January 23-30, 2011
The Surfing Capital of the Philippines
“Here, there is a wave for everyone.”
Percolating for an entire week on an island sounds extra hard core… you’re right. We went over budget but it was SO worth it we could cry.
No, seriously. Because it’s a tear shaped island. (Applause for that massively FAIL-ed segue. *evil laugh*) And we were close to tears when we had to go back home.
Since Jake, The Big Kahuna, hails from this beautiful province, he got the exciting chore of outlining an itinerary.
Day 1 Siargao – Look for accomodations
Day 2 Siargao – Look for market/grocery, Food and Restaurants, Surfspots, surfboard rentals and SURF til you die!
Day 3 Siargao – Scout for cheap transpo, Tour around, Scout for cheap bangka rentals, Island hopping – Naked Island, Sohoton Cave, Taktak Falls, Guyam Island, Dako Island, Mamon Island etc.
Day 4 Siargao – ?? Chillax??
Day 5 Siargao – Del Carmen – Magpupungko, Kaob etc. or SURF ALL DAY!
Day 6 Siargao – Enjoy and relax on the Beach, Tour around GL, Dinner by the Beach etc.
Day 7 Siargao – Leave for Surigao, get ready for the flight.. CEBU!
To make the long (and we mean long) story short, we found the real meaning of rough draft. Just that. Bummer. The horrible off-peak weather resembling a typhoon caught us off guard and totally waylaid our plans of keeping the itinerary intact. Nevertheless, this surf vacation turned out quite unbelievable and we got a taste of how to enjoy the outrageous internationally well-known first-class breaks of Siargao.
First thing’s first… Fast fun facts.
What is Siargao? The island is otherwise known as Mindanao’s surf frontier easily considered as a world class favorite for enthusiasts, adventure seekers and adrenaline junkies. It has become a sought after surf Shangri-la because it is home to perfectly formed, high quality, and powerful waves. We realized that when a Siargaonon considers a certain spot as ‘for beginners’, they typically mean ‘for intermediate’ since we highly doubt any break there in the island is really for first timers. LOL. But that’s just our guess.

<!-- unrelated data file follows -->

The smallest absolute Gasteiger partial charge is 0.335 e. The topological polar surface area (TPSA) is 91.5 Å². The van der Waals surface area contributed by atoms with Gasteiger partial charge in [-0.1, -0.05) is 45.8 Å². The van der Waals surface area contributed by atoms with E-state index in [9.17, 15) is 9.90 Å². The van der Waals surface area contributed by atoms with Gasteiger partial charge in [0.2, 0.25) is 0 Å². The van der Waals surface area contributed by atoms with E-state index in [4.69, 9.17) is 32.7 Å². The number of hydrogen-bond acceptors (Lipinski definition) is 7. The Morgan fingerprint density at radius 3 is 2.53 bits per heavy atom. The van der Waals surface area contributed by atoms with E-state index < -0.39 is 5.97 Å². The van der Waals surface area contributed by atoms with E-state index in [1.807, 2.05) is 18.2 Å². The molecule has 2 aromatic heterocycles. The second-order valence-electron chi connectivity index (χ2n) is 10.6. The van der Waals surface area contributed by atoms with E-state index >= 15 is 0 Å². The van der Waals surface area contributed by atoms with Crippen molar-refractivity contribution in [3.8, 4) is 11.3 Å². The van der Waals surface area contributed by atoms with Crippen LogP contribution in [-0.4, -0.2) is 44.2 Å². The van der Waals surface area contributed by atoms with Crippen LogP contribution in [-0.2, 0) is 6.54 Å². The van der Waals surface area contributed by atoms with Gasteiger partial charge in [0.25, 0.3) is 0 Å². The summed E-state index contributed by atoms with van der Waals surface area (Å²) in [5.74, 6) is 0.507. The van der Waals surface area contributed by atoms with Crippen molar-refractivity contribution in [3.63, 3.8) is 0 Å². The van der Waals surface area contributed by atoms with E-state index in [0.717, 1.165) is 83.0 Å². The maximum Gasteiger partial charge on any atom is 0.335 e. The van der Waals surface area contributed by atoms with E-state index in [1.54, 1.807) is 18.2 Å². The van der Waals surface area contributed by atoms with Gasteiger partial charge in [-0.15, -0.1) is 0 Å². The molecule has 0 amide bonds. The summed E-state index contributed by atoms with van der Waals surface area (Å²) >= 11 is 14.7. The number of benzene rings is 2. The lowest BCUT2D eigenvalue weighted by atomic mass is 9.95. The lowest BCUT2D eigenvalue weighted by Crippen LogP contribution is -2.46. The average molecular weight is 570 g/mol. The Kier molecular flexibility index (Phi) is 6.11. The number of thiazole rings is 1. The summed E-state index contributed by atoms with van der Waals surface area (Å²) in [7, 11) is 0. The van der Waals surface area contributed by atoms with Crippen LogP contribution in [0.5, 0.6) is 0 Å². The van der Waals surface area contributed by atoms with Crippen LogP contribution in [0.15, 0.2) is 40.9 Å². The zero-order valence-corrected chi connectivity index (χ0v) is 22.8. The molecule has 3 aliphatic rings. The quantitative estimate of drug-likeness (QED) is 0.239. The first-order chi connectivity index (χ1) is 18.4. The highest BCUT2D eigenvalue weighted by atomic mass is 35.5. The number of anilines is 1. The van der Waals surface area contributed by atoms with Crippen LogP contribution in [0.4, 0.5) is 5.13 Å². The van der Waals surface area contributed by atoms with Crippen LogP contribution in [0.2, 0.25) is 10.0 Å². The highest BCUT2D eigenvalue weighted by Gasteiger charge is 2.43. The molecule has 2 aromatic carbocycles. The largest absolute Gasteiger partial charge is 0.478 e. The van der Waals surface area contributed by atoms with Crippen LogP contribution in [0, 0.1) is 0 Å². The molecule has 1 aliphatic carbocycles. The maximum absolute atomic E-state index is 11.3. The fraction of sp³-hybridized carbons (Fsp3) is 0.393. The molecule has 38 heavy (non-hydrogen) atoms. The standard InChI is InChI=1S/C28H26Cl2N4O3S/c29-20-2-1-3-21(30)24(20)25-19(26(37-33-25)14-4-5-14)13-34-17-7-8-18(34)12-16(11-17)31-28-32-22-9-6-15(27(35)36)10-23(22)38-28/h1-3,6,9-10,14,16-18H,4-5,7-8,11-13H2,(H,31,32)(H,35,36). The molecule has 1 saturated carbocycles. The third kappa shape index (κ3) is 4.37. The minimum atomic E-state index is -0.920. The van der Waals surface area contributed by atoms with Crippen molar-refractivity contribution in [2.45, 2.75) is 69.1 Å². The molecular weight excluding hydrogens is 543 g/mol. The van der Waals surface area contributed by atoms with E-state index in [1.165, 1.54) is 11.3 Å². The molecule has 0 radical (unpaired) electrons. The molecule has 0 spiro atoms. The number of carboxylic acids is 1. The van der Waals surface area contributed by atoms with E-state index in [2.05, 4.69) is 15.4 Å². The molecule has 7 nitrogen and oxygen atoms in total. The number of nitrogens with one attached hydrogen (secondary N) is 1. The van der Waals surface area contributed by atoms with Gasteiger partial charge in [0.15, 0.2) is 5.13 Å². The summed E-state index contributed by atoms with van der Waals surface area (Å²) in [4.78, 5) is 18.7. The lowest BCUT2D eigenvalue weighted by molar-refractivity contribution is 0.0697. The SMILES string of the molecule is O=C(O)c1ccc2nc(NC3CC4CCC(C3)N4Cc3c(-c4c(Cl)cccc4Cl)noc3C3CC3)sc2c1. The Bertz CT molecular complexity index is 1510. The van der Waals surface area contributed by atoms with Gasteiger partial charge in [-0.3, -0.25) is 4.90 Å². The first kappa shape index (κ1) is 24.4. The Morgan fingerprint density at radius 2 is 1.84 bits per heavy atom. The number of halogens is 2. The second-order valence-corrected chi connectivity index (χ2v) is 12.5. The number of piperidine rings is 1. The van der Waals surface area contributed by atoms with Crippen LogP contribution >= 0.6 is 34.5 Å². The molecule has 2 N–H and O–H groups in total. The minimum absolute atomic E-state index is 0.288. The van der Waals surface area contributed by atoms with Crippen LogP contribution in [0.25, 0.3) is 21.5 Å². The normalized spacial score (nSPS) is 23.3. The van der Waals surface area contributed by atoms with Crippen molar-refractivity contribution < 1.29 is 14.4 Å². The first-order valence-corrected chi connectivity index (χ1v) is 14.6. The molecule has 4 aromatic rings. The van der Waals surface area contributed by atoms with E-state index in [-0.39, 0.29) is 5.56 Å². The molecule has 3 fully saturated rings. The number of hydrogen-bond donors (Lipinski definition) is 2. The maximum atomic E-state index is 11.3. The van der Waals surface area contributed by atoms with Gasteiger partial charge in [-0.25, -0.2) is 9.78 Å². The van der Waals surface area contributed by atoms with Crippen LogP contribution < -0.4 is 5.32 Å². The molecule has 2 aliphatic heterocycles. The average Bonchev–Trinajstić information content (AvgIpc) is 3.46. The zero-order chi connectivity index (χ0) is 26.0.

Belle: I know why Siargao’s considered as one of the five toughest surf breaks in the world!
Belle: Because the right hander waves are too tough for the lefties on earth. And lefties surf too.
Where is Siargao? Northeastern tip of Mindanao (Surigao del Norte, Region XIII) with its eastern coastline facing the Pacific Ocean. Imagine this… Waves are influenced by wind and currents come from the Pacific Ocean and the Mindanao current which is running westward through the Siargao Strait coupled with a location at the tip of the Philippine Trench. This assures the ocean swell’s continuous strength when it hits the many rock and coral reefs. Yep, the dudes and dudettes of alternative lifestyle studied this well.
When is the best time for travel to Siargao?
Surfing: July – November. Waves can reach 10-15 ft high and surfing conditions are excellent. This is competition season, yeah! According to surfers, waves during the competish last year reached 18 ft high and sent one to the hospital.
Beaching: “Summer” months February – May. We roughed it and went on January, the height of the year’s La Nina phenomenon. Pfft.
What do I bring to Siargao? Guts, a positive mindset and a go-getter attitude. Besides that… how’s about a backpack check.
a. Cash. Bring extra. And loose change. – budget was P6,000 each but we went overboard. It’s the food and transportation that “murderize” you. You might want to leave your ATM/Credit/Debit cards home as they’re typically useless there.
b. Sunblock (spf 30 up) – according to new found friends, the sun is extra evil on that side of town so you get tanner than you’d hope after 1 day. No to skin cancer too.
c. Flip flops… or better yet rubber surf boots. – You need to walk on rocks and corals before you can get to a spot good enough to play in